Just weeks after the completion of this year’s Routes Asia forum in the capital of the Philippines, Manila, it has emerged that Air New Zealand will further expand its Pacific Rim network with the launch of direct flights to the city from Auckland before the end of the year.
The new year-round service will operate three times a week using Boeing 767-300 equipment with a flight time of around 10 and a half hours in each direction, subject to government and regulatory approvals. Flights are due to commence from December 2016 and full schedules will be confirmed when reservations are opened around mid-year.
Air New Zealand Chief Executive Officer Christopher Luxon highlighted that the airline expects the service to see strong point-to-point flows at both ends of the route. “The number of visitors from the Philippines is also continuing to grow rapidly, up more than 20 percent in the past year alone so we’re anticipating that demand for this service will be steady in both directions,” he said.
As the only non-stop service between New Zealand and the Philippines, the flight will be quicker and more convenient for travellers than the fastest current service options which fly indirect, potentially saving up to two and a half hours each way.
“The Filipino population in New Zealand has more than tripled since 2001 and is now the third largest Asian ethnic group, with around 40,000 Filipinos resident in New Zealand,” added Luxon.
From a tourism perspective, the capital of the Philippines has plenty to offer visitors including historic Spanish colonial architecture and cultural landmarks, activities and extensive shopping options. Beyond Manila, the Philippines boasts more than 7,000 islands including the famous Boracay and Palawan islands and Air New Zealand will hope to secure transfer traffic into the wider country as well as generating its own regional feed via Auckland.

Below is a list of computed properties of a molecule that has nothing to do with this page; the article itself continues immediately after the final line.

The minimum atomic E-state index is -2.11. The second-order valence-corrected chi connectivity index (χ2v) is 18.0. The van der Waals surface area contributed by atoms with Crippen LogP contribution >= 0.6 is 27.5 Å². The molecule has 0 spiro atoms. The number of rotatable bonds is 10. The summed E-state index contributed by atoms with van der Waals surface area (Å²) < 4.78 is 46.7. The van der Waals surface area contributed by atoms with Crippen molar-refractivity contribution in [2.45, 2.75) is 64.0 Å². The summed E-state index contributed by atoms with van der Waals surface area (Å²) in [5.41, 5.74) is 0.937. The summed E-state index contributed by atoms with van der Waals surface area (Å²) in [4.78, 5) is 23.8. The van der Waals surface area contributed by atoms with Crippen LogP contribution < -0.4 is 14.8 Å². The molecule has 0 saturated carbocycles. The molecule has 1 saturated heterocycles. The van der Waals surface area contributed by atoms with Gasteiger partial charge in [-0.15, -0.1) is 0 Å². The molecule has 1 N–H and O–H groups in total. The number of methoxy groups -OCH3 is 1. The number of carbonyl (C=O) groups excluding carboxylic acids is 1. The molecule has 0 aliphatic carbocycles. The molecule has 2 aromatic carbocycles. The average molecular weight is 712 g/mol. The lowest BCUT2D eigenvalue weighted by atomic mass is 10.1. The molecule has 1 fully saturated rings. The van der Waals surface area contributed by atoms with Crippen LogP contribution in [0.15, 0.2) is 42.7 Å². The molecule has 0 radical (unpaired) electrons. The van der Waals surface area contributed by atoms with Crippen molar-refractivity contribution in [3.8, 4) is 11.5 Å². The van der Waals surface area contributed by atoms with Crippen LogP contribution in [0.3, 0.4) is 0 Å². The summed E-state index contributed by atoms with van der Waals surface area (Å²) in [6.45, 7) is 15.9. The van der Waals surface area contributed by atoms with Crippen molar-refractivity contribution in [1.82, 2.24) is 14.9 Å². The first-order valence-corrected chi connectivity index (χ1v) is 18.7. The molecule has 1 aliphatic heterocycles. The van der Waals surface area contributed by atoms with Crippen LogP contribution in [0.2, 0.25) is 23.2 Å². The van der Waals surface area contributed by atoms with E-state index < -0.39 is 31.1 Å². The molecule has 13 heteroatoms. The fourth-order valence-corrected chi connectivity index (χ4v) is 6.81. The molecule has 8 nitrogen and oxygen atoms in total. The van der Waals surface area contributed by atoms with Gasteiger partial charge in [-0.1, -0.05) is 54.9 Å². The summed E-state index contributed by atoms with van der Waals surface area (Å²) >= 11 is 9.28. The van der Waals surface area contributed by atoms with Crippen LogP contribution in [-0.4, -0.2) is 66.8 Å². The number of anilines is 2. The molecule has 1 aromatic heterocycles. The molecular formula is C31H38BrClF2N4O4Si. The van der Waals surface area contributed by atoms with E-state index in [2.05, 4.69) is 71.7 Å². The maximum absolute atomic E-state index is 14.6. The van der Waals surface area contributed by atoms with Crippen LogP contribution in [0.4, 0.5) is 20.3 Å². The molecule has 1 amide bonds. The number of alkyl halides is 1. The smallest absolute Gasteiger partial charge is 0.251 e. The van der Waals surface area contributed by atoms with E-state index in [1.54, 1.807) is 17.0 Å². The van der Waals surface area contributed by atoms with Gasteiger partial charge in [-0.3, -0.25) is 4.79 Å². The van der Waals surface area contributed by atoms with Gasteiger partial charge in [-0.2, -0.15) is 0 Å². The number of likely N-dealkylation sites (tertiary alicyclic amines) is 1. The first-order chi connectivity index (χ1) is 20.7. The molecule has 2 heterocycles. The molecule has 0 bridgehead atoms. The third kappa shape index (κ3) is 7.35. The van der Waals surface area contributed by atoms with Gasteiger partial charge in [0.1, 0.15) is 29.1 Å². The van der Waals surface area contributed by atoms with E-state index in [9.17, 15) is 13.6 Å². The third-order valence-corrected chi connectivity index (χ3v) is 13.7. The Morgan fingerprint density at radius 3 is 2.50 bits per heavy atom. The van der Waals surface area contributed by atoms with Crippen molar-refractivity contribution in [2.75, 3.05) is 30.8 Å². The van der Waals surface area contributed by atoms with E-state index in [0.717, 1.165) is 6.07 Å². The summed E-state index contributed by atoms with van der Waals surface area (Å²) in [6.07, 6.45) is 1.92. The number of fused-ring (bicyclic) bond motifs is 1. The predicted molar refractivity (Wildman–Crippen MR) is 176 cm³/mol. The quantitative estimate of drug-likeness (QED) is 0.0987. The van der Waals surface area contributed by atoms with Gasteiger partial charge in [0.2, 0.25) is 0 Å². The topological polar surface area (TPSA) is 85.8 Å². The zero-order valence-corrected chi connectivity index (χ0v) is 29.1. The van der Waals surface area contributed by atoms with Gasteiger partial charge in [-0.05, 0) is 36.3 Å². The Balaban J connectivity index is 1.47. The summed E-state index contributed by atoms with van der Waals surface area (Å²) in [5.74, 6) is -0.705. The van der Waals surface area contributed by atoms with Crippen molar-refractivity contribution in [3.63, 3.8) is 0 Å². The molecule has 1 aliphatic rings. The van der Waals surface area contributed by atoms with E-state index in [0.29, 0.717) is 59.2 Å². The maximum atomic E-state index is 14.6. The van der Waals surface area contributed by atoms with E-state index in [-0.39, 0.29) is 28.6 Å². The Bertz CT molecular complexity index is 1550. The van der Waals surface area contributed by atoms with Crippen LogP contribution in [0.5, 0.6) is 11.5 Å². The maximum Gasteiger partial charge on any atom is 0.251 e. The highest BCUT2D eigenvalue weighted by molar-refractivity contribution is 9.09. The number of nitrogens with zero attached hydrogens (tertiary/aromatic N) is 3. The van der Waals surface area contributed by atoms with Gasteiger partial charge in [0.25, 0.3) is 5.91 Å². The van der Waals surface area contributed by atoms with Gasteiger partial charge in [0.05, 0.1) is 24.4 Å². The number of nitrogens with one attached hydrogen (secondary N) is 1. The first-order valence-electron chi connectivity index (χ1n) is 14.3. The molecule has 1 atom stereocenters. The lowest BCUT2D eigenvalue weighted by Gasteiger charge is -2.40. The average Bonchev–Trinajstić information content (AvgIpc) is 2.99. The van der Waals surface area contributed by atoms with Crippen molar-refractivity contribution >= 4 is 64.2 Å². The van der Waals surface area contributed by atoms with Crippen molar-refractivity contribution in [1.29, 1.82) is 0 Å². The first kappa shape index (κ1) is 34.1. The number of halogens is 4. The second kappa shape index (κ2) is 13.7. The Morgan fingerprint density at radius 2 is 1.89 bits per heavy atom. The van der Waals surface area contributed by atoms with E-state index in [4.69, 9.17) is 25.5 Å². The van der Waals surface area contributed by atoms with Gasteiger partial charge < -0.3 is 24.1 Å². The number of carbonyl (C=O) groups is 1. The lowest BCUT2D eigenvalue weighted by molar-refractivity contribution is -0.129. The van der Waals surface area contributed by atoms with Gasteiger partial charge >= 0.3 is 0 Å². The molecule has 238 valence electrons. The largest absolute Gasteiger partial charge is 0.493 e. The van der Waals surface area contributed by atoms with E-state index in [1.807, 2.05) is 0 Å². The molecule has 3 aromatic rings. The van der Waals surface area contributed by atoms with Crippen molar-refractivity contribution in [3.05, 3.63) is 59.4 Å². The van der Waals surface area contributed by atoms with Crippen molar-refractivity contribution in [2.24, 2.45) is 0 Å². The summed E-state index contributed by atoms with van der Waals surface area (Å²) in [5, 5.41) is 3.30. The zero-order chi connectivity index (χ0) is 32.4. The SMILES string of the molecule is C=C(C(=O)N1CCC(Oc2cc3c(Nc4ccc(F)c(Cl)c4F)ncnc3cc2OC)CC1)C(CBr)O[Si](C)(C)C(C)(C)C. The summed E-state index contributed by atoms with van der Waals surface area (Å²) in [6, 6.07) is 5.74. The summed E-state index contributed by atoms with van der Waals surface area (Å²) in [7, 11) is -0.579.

The addition of Manila brings the total number of Air New Zealand’s international destinations to 32. In other markets, Air New Zealand has written to the Director of the Civil Aviation Authority of Vanuatu to clarify the circumstances under which it would consider resuming services between Auckland and Port Vila.
The letter makes it clear that Air New Zealand would only consider resuming services once a permanent solution for the runway at Bauerfield airfield has been fully funded, designed to a satisfactory standard and contracted to a competent contractor.
The airline ended its flights to Port Vila in late January this year as the he condition of the runway at Port Vila had been gradually deteriorating. “We have taken the difficult decision to suspend services before the situation becomes unsafe,” it said in a statement.
Air New Zealand’s general manager flight operations, Stephen Hunt, said that while interim repairs are currently underway the one year lifespan of these repairs does not provide sufficient operational certainty to build a sustainable service on.
“We continue to monitor the situation in Port Vila and we’re encouraged with the Vanuatu Government progressing the current World Bank Pacific Aviation Investment Program in relation to Bauerfield,” he said.
Air New Zealand is hopeful that the current proposed works to permanently resolve the operational integrity concerns at Bauerfield will proceed without further delay, strengthening the prospect of a resumption of services later this year. The existing temporary works are due for completion by next month and it had been thought would herald the return of the carrier’s flights.
“The decision to suspend services was not taken lightly, however, providing a safe and secure operation is paramount and non-negotiable,” said Hunt.
Although some regional operators are continuing to serve Port Vila, the loss of the flights from Air New Zealand as well as Qantas and Virgin Australia have hit the local economy hard. The Vanuatu Chamber of Commerce said many businesses were on the verge of closing down with the suspension of services by the major airlines a severe blow to tourism in the country which is still struggling to recover from the devastation wrought by Cyclone Pam last year.